Enhanced Surgical Recovery (ESR) is a proven, research-based partnership in which patients have the ability to take a more active role with their clinical care team and help improve their experience and surgical outcomes.
The patient is the most important member of the care team, and ESR focuses on making sure that they are actively involved in their recovery. ESR helps patients recover sooner so life can return to normal as quickly as possible.
What Are The Benefits of ESR?
While ESR poses no additional risks to patients, there are many benefits, including:
- Eat sooner after surgery.
- Shorten hospital stay.
- Reduction of nausea.
- Faster recovery.
- Appropriate management of pain.
What Are the Phases of ESR?
There are four phases of ESR, including:
- Planning & Preparing Before Surgery: Providing plenty of information so patients feel ready.
- Reducing the Physical Stress of the Operation: Allowing patients to drink up to two hours before their surgery.
- A Pain Relief Plan: Focusing of giving patients a multimodal pain relief plan that will keep them comfortable, and trying to avoid opioids uses after surgery, which will speed their recovery.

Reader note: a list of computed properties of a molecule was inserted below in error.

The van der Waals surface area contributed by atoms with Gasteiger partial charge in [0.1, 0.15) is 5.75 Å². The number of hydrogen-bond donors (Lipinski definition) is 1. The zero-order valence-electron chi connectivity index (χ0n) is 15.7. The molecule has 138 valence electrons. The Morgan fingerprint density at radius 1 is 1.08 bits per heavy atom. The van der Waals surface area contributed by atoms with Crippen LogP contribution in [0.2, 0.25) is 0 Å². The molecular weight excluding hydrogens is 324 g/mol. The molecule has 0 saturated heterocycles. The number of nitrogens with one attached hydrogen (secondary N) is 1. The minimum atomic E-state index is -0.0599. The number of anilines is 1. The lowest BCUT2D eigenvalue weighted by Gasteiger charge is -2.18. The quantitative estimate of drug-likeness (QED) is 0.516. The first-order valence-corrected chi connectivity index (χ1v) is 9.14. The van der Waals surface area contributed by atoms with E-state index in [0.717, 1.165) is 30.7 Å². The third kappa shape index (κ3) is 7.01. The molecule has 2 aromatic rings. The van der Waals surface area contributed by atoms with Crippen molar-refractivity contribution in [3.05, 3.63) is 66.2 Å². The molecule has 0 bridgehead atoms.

- Early Feeding & Moving Around After Surgery: Allowing patients to eat, drink and walk around as soon as they can.
“The use of Enhanced Surgical Recovery (ESR) programs in surgical oncology have recently been shown to decrease hospital stay, opioid use, and complications from surgery,” said Richard Geer, MD, Physician-in-Chief of Surgical Oncology at Sarah Cannon. “This has been associated with no increase in re-admission to the hospital and significantly improved patient satisfaction. ESR will become the new standard of care for surgical procedure within the next few years.”
What Patients Need To Do
- Understand pain management and mobility by discussing it thoroughly with their clinical care team.
- Set realistic goals with their clinical care team.
- Drink water as they would normally both the night before and up to a predetermined number of hours before the scheduled surgery.
- Drink a carbohydrate-rich beverage a predetermined number of hours before the scheduled surgery.
- Move, stand and walk around as much as possible after your surgery.
- Communicate the level of pain to the clinical care team on a regular basis.
- Revisit the goals with the clinical care team to ensure surgical recovery success.